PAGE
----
|By Lt. General P.C. Katoch (Retd)
Former Director General of Information Systems, Indian Army
There have been many instances of the Islamic State or ISIS using commercial drones for ‘attacking’ regular forces in Iraq and Syria. But in January 2018, the Russia’s Khmeimim air base and Tartus naval facility in Syria came under coordinated attack by “swarms” of home-made drones carrying bomblets / improvised explosive devices (IEDs,) as reported by the Russian Ministry of Defence. On night of January 5-6, Russian air defence forces detected 13 drones approaching Russian military bases – 10 approaching Khmeimim air base and three approaching the Tartus naval facility. According to the Russian Ministry of Defence, six drones were intercepted by the electronic warfare units, with three forced to land outside the base and remaining three exploding on contact with ground. The balance seven drones were destroyed with Pantsir-S anti-aircraft missiles. There were no casualties or damage to the bases but it was the first time swarm attack by drones was launched at a range of more than 50 km using a modern GPS guidance system and coordinated air navigation system.
Russia shared photographs of the captured winged drones and the bomblets / IEDs (see picture inset). It was not known who launched the drone swarm attack because the launch base located in southwestern region of Idlib, though controlled by Turkish armed forces, as well as several rebel factions and insurgents. While none claimed the attack, Earlier, Russia had also reported two smaller drone attacks against military outposts in Homs and Latakia. But the fact is that these drones are commercially available, can be easily equipped with bomblets / IEDs and do not need much technical knowhow to rig up considering the manner in which the ISIS used them against US and Iraqi forces, particularly during the battle of Mosul. Most significantly the Russian Ministry post technical examination of the captured drones concluded these drones would have effective attacking range of about 100 kms. This ushers in a new dimension in drone warfare, making locations (hitherto considered adequately defended) vulnerable to swarm attack by drones. Locations without requisite electronic warfare and air defence systems would highly vulnerable to such attacks.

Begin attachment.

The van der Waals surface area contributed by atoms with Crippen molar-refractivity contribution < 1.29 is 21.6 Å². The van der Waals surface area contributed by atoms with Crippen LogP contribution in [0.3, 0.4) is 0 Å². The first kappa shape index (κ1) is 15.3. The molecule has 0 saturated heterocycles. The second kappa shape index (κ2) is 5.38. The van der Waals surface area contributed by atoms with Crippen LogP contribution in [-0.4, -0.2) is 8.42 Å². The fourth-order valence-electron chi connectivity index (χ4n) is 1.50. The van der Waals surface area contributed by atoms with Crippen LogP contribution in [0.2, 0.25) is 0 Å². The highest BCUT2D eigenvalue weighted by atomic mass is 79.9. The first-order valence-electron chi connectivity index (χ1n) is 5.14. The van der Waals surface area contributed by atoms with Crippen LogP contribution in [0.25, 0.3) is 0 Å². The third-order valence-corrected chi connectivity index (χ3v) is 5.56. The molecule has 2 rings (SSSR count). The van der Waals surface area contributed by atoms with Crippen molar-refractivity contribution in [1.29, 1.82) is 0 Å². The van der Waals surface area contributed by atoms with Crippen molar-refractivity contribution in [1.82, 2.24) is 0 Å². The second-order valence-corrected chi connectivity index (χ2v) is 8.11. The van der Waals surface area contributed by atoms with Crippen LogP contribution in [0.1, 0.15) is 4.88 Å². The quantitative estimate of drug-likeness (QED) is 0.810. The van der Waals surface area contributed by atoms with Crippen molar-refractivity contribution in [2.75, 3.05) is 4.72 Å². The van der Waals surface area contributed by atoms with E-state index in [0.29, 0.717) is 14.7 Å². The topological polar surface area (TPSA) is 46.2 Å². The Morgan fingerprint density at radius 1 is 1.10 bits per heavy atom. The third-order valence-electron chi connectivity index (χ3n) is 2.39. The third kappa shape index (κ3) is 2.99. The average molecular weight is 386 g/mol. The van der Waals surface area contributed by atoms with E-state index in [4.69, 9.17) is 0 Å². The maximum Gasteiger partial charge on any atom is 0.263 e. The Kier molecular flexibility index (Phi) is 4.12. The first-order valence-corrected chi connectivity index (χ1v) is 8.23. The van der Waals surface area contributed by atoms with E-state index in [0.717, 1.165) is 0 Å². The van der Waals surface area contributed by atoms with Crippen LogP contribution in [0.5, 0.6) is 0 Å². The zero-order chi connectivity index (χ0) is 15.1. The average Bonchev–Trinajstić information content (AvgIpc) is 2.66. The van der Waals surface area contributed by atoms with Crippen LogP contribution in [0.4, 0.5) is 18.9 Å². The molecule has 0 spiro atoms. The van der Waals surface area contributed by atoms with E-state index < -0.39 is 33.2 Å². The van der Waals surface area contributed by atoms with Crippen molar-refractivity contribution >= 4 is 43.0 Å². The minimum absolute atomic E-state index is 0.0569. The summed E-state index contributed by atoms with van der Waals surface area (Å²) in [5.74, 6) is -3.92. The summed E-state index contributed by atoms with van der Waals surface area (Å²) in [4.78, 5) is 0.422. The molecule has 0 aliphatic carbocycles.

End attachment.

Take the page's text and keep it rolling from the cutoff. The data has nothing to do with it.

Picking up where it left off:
Already, futuristic technologies are being talked about of hordes of miniature drones released aerially armed with facial recognition software and enough explosive to kill humans for individual targeting. More recently, there has been news of ultrasonic drones that cannot be detected. Leak from the Pentagon’s Nuclear Posture Review confirmed in January 2018 that Russia possesses a drone submarine capable of carrying the world largest nuclear warheads. China’s drone industry is massive. Its DJI Technologies by itself was valued at $10 billion in September 2017. China’s drone market is likely to grow annually by 40 per cent with output value of 60 billion Yuan ($9.13 billion) by 2020. In December 2017, China’s Ministry of Industry and Information Technology (MIIT) said it would encourage the military to perform more drone flight testing, ask colleges to set up drone-related majors as well as establish a national drone association. MIIT while pledging support for the drone sector, said government hopes the industry will have an output value of Yuan 180 billion ($28.35 billion) by 2025 as part of the ‘Made in China 2025’ campaign. It is axiomatic that with the stated Chinese government support to drone industry and encouragement to the military to perform more drone flight testing, China will optimize military applications of drones including swarm attacks in the very near future. With its military strategy of ambiguity, deception and deceit, China can be expected to employ these tactics.
The military applications of swarm drones attacks fits beautifully in the Chinese concept of ‘Unrestricted Warfare’ that propagates the dirtiest forms of warfare including terrorism. India needs to take due not of the swarm drone threat. Pakistan’s continued proxy war and Chinese backing to Pakistani terror groups and insurgents in India make the issue more serious. Swarm drone attacks by terrorists in public and religious gathering can create havoc. China offered its CH-3 UCAV, which can carry two laser-guided missiles or bombs, to Pakistan in 2016. During 2017, China’s CH-5 UCAV was photographed at an airbase in Pakistan. Whether the CH-5 has been gifted or sold to Pakistan is not known but China having subsumed Pakistan, deployment of PLA weaponry on Pakistan soli should not be any surprise. We need to undertake holistic appreciation of the drone swarm threat through terrorists, as well as conflict situations big and small, on borders, as also in hinterland, putting countermeasures in place. Introspection is also required why China exports 1000 drones every day and India does not even produce 1000 annually, as pointed out by a news report last year.